Finding a lower court had “overlooked evidence” in holding that an African-American plaintiff lacked sufficient evidence of pretext to support his Title VII race discrimination and retaliation claims, the Second Circuit vacated two district court orders granting summary judgment to the employer and revived the pro se plaintiff’s claims. The record contained several examples of pretext evidence that could be credited by a jury, including statements by the employee’s former supervisor, in regards to his ability to discipline his African-American regional managers, that “they don’t know how to police each other” and a statement that the regional office “could lighten up a bit,” the appeals court found (Kirkland v Cablevision Systems, July 25, 2014, per curiam).
The employee was the only African-American area operations manager working for the defendant employer. Less than a month after his latest complaint of race discrimination to a human resources executive, he was fired. Prior to that time, he had made multiple complaints of discrimination to HR, particularly with regards to being singled out from the other area operations managers. When he was fired, he filed charges with the EEOC, contending that his termination appeared to be retaliatory, and then filed suit, alleging Title VII and state law claims. The employer’s initial motion for summary judgment was denied with regards to the retaliation claim, but granted as to the race discrimination claims. After a motion for reconsideration, the court also granted summary judgment on the retaliation claims.
Genuine factual dispute. The Second Circuit determined that the lower court had overlooked evidence that raised a genuine factual dispute regarding whether the employer’s reasons for firing the employee (poor performance reviews and affidavits from three regional managers he supervised) were pretext for retaliation and race discrimination. In so doing, the appeals court pointed to several instances of evidence that could lead a jury to find that the employer had violated Title VII. The court also noted that the plaintiff was pro se and, therefore, the court had to “construe his submissions liberally and interpret them ‘to raise the strongest arguments that they suggest.’”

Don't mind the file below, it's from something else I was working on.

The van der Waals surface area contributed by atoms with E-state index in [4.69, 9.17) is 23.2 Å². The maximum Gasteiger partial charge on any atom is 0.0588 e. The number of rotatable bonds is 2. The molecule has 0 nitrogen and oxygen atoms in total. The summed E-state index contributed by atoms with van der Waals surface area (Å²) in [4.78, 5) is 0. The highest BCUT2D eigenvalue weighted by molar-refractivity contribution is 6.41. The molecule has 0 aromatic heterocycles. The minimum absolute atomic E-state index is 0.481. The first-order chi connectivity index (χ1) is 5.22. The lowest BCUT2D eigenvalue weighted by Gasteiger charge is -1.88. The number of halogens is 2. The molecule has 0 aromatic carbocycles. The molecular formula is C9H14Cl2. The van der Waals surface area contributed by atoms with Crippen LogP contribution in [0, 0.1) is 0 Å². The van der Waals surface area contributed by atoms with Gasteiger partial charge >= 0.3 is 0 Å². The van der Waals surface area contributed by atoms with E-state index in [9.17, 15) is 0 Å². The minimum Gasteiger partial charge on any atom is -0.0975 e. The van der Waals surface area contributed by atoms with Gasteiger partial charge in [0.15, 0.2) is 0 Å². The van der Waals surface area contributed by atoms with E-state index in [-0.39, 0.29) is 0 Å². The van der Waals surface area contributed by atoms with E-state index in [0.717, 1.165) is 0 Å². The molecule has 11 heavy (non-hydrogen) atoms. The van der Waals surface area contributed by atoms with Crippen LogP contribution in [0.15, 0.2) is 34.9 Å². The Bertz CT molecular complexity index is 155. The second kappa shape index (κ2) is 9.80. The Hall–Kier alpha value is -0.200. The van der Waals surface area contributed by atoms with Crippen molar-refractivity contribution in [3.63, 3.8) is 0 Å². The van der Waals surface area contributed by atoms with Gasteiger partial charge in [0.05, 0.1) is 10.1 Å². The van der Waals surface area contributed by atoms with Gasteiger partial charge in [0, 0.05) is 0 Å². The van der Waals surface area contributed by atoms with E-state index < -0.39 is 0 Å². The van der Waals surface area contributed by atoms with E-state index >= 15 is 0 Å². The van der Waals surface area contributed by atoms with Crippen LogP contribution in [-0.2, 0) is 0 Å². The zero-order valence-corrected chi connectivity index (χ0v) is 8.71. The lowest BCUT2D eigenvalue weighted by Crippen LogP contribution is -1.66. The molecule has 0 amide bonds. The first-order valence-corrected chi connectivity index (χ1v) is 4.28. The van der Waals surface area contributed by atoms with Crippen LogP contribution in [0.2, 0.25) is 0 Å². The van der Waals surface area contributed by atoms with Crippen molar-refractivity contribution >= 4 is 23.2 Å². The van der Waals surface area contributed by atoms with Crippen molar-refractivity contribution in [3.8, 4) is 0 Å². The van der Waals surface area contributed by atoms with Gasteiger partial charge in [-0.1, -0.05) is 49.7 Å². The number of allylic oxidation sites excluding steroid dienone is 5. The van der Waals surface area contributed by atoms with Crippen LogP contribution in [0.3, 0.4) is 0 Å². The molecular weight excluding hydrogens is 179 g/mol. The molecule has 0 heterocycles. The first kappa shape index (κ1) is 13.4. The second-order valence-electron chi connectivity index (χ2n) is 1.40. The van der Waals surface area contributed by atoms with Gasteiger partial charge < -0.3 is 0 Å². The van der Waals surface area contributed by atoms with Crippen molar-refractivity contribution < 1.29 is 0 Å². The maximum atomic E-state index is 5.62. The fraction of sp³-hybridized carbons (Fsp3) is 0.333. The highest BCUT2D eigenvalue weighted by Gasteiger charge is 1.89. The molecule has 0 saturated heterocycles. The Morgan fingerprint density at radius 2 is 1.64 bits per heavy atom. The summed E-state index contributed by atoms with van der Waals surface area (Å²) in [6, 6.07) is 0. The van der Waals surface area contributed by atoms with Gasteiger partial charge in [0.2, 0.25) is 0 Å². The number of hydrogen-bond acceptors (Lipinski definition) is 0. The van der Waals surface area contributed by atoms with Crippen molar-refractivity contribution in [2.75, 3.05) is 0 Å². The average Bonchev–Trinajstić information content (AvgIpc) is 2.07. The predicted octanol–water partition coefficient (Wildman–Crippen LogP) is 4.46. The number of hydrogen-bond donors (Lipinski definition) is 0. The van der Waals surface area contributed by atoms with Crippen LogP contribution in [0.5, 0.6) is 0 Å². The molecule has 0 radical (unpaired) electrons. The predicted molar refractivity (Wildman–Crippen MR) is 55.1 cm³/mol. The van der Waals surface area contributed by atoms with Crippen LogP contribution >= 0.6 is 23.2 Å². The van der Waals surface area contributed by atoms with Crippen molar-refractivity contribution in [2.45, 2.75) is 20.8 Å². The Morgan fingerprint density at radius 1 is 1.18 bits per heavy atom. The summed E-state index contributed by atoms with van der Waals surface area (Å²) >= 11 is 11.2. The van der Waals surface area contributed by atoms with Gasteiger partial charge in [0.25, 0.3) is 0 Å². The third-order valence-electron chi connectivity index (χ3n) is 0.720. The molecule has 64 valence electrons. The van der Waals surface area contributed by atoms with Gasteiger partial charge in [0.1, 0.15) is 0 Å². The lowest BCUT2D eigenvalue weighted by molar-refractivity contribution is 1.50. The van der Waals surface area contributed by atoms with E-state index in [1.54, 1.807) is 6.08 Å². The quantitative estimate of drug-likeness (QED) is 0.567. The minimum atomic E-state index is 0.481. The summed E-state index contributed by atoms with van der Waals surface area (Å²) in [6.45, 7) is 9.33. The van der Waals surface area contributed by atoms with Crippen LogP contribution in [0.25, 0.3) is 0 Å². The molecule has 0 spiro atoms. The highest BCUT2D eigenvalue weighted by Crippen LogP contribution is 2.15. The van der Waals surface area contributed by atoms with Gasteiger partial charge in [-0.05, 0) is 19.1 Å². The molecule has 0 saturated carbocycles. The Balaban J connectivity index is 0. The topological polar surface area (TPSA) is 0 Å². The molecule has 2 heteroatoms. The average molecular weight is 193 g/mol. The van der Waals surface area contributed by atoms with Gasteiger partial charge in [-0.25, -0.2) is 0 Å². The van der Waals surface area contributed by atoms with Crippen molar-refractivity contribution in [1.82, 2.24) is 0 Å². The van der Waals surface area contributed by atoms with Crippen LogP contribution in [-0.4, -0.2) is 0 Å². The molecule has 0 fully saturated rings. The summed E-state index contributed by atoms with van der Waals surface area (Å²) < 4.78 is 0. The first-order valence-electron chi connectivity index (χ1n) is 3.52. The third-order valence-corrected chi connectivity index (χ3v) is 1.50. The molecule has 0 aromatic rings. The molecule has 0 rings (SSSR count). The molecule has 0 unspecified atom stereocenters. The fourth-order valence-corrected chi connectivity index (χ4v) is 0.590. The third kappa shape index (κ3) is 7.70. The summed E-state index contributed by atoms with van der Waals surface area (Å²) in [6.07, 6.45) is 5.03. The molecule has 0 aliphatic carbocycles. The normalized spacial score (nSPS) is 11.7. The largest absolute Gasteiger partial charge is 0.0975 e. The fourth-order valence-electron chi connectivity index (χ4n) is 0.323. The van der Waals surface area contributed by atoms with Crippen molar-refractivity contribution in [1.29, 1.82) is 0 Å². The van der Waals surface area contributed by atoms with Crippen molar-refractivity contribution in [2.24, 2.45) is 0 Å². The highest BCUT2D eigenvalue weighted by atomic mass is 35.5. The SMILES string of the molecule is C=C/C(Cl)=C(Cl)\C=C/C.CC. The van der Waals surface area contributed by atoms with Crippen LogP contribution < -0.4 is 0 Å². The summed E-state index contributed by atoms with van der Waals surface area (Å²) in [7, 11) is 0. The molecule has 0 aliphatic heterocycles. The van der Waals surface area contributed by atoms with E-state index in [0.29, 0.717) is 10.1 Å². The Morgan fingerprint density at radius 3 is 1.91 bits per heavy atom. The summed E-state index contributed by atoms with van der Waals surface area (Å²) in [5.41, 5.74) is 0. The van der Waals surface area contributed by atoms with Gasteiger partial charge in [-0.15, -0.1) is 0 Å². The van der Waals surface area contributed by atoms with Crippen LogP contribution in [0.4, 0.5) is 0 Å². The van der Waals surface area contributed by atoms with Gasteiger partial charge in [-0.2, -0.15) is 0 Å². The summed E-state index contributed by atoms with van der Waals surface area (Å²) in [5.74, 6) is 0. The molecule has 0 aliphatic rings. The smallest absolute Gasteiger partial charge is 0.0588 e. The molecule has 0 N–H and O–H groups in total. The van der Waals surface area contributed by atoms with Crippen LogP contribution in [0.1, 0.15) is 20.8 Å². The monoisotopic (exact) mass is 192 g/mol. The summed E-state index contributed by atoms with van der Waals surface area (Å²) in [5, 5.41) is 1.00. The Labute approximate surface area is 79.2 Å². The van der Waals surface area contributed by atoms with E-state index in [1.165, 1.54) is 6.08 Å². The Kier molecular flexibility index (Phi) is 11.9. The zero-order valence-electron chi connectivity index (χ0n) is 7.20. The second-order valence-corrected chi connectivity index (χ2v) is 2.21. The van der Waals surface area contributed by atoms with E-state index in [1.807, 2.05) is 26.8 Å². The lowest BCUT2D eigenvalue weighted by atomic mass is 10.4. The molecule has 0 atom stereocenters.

“KKK without the hood.” Of particular note was testimony by the employee’s replacement in the position. She testified that the supervisor had explained the employee’s termination as resulting from his inability to discipline a subordinate. All of the regional managers working under him were African-American, and his supervisor told the replacement that he “ha[d] come to learn that they don’t know how to police each other.” The supervisor also told her, regarding the managers, that the regional office “could lighten up a bit.” She also testified that she believed the supervisor was “racist” and that she had also complained to HR about him. She testified that the HR manager told her that the supervisor was “known as the KKK without the hood.”
Additional evidence. The employee also swore that the supervisor singled him out for criticism, including complaining at one time about a presentation he gave using a colored background, telling him that there was “no room for color in a business presentation” and that “white was better than color.” He also swore that the HR manager had falsified and back-dated documents relating to his performance, which the court explained was “made plausible” by the replacement’s testimony that the supervisor had asked her to drum up negative information on the employee after he sued. The employee also testified that “[he] wouldn’t be surprised” if the supervisor had falsified the regional managers’ affidavits. As the court noted, the HR executive had written that those particular managers were “not receptive to coaching.”
Furthermore, there was evidence that the employee had complained about retaliation and race discrimination months earlier, and had repeatedly asked for a response from HR. In a meeting with an HR employee, he complained about the lack of follow-up and blamed the earlier complaint for his performance review. Again, the court pointed to notes made by the HR associate that could support the employee’s testimony regarding his complaints about being treated differently and not hearing back regarding his earlier complaint. It was up to the jury, the court explained, to credit some, all, or none of this evidence. And if believed, a jury could decide that discrimination was wholly or at least partly the basis for the termination, and that “retaliation would not have occurred ‘but-for’ the alleged wrongful actions.” Therefore, the court vacated the grants of summary judgment in the employer’s favor and remanded the case.
By Brandi O. Brown, J.D.